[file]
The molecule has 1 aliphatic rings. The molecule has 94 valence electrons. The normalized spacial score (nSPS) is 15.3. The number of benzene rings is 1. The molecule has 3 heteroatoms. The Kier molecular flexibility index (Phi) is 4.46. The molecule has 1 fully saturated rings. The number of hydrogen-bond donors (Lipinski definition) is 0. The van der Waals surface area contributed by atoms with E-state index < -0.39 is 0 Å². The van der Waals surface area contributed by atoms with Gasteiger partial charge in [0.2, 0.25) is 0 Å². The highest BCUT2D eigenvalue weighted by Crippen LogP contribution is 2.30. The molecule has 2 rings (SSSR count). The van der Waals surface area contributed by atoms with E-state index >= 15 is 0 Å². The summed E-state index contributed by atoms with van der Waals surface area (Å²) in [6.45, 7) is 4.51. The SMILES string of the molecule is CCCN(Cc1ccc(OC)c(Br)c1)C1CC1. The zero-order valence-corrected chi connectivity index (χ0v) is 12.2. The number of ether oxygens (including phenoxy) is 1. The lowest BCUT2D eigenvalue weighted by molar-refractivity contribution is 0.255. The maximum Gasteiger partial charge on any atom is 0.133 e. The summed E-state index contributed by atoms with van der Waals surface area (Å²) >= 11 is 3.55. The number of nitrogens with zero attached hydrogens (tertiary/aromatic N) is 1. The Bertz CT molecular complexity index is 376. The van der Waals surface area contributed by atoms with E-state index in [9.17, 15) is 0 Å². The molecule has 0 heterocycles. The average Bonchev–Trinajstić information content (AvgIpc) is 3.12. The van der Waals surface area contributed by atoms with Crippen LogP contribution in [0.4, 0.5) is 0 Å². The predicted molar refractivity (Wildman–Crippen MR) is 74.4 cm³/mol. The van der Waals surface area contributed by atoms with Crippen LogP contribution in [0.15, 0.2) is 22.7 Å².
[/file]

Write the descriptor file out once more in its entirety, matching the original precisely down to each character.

The molecule has 1 aliphatic rings. The molecule has 94 valence electrons. The normalized spacial score (nSPS) is 15.3. The number of benzene rings is 1. The molecule has 3 heteroatoms. The Kier molecular flexibility index (Phi) is 4.46. The molecule has 1 fully saturated rings. The number of hydrogen-bond donors (Lipinski definition) is 0. The van der Waals surface area contributed by atoms with E-state index < -0.39 is 0 Å². The van der Waals surface area contributed by atoms with Gasteiger partial charge in [0.2, 0.25) is 0 Å². The highest BCUT2D eigenvalue weighted by Crippen LogP contribution is 2.30. The molecule has 2 rings (SSSR count). The van der Waals surface area contributed by atoms with E-state index >= 15 is 0 Å². The summed E-state index contributed by atoms with van der Waals surface area (Å²) in [6.45, 7) is 4.51. The SMILES string of the molecule is CCCN(Cc1ccc(OC)c(Br)c1)C1CC1. The zero-order valence-corrected chi connectivity index (χ0v) is 12.2. The number of ether oxygens (including phenoxy) is 1. The lowest BCUT2D eigenvalue weighted by molar-refractivity contribution is 0.255. The maximum Gasteiger partial charge on any atom is 0.133 e. The summed E-state index contributed by atoms with van der Waals surface area (Å²) >= 11 is 3.55. The number of nitrogens with zero attached hydrogens (tertiary/aromatic N) is 1. The Bertz CT molecular complexity index is 376. The van der Waals surface area contributed by atoms with E-state index in [9.17, 15) is 0 Å². The molecule has 0 heterocycles. The average Bonchev–Trinajstić information content (AvgIpc) is 3.12. The van der Waals surface area contributed by atoms with Crippen LogP contribution in [0.4, 0.5) is 0 Å². The predicted molar refractivity (Wildman–Crippen MR) is 74.4 cm³/mol. The van der Waals surface area contributed by atoms with Crippen LogP contribution in [0.15, 0.2) is 22.7 Å².